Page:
Preemptive war is a unilateral "first strike", in the face of an imminent armed threat. This type of war may be sanctioned under international law, but requires the nature of the threat to be credible and significant.
"A preemptive attack (or preemptive war) is waged in an attempt to repel or defeat an imminent offensive or invasion, or to gain a strategic advantage in an impending (usually unavoidable) war.
"Preemptive war is often confused with the term preventive war. While the latter is generally considered to violate international law, and to fall short of the requirements of a just war, preemptive wars are more often argued to be justified or justifiable.
"The intention with a preemptive strike is to gain the advantage of initiative and to harm the enemy at a moment of minimal protection," particularly when the enemy is vulnerable. 
In 1841, U.S. Secretary of State Daniel Webster "articulated a set of demanding criteria for acting with a 'necessity of self-defense'—in particular for a legitimate use of preemptive force. Preemption, Webster said, is justified only in response to an imminent threat; moreover, the force must be necessary for self-defense and can be deployed only after nonlethal measures and attempts to dissuade the adversary from acting had failed. Furthermore, a preemptive attack must be limited to dealing with the immediate threat and must discriminate between armed and unarmed, innocent and guilty." 
International Court of Justice
"The International Court of Justice (ICJ) spelled out exactly what no nation can legally do in light of its commitments to uphold the U.N. Charter: 'Thus it would be illegal for a state to threaten force to secure territory from another State, or to cause it to follow or not follow certain political or economic paths'," according to Ann Fagan Ginger, Executive Director of the Meiklejohn Civil Liberties Institute. 
"The prevailing view probably is that, one way or another, anticipatory self-defense is permissible but traditionally has required the existence of an imminent threat," writes Steven C. Walsh, research analyst at the Center for Defense Information.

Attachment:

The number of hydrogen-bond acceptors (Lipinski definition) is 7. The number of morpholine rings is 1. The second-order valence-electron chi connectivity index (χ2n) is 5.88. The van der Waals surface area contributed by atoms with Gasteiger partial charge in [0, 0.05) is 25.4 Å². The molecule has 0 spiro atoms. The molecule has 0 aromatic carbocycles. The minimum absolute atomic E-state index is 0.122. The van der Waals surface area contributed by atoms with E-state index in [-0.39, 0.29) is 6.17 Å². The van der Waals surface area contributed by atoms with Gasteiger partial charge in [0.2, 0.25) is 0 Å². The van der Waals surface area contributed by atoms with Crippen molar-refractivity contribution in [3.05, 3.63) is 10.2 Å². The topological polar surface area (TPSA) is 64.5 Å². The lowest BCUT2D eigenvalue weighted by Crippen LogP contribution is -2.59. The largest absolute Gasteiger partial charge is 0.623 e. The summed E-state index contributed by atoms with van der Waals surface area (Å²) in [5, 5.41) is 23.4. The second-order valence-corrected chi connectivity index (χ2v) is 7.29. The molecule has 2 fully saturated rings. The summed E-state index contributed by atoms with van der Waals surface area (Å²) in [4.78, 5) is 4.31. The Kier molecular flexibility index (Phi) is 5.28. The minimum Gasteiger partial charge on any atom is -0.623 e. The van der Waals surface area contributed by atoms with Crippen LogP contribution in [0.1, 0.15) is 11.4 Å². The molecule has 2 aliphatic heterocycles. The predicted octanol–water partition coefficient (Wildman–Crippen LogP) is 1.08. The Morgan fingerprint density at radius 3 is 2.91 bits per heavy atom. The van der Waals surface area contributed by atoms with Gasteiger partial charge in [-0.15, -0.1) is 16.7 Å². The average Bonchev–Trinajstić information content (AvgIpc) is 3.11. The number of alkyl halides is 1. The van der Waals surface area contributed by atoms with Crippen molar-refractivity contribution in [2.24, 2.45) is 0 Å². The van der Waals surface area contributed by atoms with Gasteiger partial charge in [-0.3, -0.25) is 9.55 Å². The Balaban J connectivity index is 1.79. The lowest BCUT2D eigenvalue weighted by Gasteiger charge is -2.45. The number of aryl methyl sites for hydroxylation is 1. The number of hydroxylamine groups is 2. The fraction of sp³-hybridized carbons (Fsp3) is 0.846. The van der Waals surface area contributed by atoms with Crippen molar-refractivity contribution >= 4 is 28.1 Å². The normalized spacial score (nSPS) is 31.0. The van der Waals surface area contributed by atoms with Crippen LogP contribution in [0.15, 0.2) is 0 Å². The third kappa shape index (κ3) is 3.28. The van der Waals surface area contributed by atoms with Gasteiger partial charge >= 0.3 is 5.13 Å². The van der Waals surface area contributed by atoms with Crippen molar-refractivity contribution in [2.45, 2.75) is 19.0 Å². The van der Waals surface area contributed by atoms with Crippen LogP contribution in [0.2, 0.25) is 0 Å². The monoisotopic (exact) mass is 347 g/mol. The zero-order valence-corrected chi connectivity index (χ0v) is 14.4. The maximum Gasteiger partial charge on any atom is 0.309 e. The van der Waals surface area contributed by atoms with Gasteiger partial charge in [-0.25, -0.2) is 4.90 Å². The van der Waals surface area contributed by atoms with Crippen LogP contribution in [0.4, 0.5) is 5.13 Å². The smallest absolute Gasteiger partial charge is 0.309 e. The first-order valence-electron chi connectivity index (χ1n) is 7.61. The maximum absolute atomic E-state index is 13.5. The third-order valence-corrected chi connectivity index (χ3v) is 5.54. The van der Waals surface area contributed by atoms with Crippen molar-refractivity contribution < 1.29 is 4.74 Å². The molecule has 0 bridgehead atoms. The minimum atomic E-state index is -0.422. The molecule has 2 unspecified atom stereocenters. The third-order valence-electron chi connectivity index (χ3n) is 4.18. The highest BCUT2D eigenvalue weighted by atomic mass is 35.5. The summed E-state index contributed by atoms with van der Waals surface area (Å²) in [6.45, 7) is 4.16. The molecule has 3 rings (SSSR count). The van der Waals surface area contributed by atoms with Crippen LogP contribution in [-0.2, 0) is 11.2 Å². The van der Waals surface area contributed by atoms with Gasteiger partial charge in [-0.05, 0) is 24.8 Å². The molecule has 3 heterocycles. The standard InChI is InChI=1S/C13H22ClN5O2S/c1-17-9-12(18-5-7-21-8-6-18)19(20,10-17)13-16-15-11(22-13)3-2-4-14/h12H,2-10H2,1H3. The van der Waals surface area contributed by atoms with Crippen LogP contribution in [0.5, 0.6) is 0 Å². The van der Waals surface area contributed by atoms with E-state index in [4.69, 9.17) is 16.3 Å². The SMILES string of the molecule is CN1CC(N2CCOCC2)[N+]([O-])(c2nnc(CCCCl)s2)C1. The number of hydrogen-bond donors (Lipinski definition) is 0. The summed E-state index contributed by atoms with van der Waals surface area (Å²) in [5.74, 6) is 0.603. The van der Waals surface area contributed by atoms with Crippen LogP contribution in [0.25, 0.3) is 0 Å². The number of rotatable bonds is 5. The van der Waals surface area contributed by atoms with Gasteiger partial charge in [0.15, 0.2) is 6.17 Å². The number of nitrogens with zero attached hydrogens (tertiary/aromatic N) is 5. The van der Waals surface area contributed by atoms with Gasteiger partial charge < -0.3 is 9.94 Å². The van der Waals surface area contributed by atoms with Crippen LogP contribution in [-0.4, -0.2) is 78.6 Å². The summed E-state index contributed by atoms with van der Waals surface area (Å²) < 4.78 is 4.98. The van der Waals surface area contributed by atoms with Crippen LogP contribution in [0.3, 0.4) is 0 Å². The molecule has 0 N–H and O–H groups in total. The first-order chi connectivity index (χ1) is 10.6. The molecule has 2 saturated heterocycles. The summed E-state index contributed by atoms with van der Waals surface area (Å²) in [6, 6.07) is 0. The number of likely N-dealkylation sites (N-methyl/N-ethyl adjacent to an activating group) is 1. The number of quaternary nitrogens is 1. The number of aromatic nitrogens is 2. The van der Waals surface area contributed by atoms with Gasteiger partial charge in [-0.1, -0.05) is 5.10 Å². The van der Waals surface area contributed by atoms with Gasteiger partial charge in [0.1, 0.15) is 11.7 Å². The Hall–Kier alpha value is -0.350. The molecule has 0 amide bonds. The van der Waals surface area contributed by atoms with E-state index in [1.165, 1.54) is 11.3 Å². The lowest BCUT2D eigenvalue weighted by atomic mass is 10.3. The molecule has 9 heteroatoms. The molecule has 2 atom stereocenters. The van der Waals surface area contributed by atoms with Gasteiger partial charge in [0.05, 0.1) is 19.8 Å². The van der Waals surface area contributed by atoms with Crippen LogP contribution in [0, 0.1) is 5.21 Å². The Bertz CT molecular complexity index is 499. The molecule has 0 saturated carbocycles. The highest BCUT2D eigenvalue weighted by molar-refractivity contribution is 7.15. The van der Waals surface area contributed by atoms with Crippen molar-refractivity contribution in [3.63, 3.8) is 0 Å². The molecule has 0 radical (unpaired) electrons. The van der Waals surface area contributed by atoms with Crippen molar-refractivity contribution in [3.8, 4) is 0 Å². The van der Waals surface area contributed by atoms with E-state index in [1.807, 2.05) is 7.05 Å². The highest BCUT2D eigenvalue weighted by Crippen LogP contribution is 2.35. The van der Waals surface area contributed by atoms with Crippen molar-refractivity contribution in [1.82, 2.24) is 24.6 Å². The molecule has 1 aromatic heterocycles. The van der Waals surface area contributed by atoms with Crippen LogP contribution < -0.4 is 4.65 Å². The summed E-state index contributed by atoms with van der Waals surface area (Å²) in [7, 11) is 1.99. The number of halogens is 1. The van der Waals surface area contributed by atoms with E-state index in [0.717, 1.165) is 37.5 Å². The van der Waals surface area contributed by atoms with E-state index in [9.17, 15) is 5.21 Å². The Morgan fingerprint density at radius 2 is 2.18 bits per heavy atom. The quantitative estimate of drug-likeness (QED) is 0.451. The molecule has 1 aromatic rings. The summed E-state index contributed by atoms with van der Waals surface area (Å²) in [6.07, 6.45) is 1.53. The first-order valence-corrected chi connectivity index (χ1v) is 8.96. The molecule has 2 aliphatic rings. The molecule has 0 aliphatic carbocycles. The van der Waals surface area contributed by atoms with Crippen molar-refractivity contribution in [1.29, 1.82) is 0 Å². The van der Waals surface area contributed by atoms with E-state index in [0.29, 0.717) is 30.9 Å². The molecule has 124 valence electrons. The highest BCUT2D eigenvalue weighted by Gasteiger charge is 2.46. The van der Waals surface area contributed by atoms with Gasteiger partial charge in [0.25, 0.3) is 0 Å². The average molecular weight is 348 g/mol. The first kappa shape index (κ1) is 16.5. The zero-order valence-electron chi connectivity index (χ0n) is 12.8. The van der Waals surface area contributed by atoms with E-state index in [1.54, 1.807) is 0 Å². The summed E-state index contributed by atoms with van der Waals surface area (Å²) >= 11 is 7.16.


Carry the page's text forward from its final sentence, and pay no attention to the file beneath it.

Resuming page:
Preemptive war "punishes the defenseless not for what they have done or are doing but for what they might have done or could do."
—Eduardo Galeano, PaxHumana, September 2003.
Related SourceWatch Resources
- Authorization for Use of Military Force Against Iraq Resolution of 2002
- Bush doctrine
- Doctrine for Joint Nuclear Operations
- Eisenhower doctrine
- Geneva Conventions
- nuclear weapons
- Truman doctrine
- Paul W. Schroeder, "Iraq: The Case Against Preemptive War. The administration’s claim of a right to overthrow regimes it considers hostile is extraordinary – and one the world will soon find intolerable," American Conservative Magazine, undated.
- Netta C. Crawford, "The Best Defense. The problem with Bush’s 'preemptive' war doctrine," Boston Review, February/March 2003.
- Dietrich Murswiek, "The American Strategy of Preemptive War and International Law," Albert-Ludwigs-Universitat Freiberg Institute of Public Law, March 2003.
- Ann Fagan Ginger, "Preemptive War / Preventive War. Both Are Against The Law Of The United States," Meiklejohn Civil Liberties Institute, undated .
- Steven Murdoch, "Preemptive War: Is It Legal?," DCBar.org, January 2003.
- "Pre-Crime? What the Film Minority Report Can Teach Us About the Three Key Rules of Preemptive War," FindLaw's Writ, April 15, 2003.
- Russell Madden, "Self-Defense: Preemptive, Immediate, and Retaliatory" (cache file), The Laissez Faire Electronic Times, Vol 2, No 18, May 5, 2003.
- Duncan E.J. Currie, "'Preventive War' and International Law After Iraq," May 22, 2003.
- Steven C. Welsh, "Preemptive War and International Law," Center for Defense Information, December 5, 2003.
- Maggie Ledford Lawson,"The fatal legend of preemptive war. German history shows the perils of Washington's new strategy," National Catholic Reporter, February 27, 2004.
- John Hendren, "Policy OKs First Strike to Protect US," Los Angeles Times, March 19, 2005: "Two years after the U.S. invasion of Iraq, the Pentagon has formally included in key strategic plans provisions for launching preemptive strikes against nations thought to pose a threat to the United States. The doctrine also now stipulates that the U.S. will use 'active deterrence' in concert with its allies 'if we can' but could act unilaterally otherwise, Defense officials said."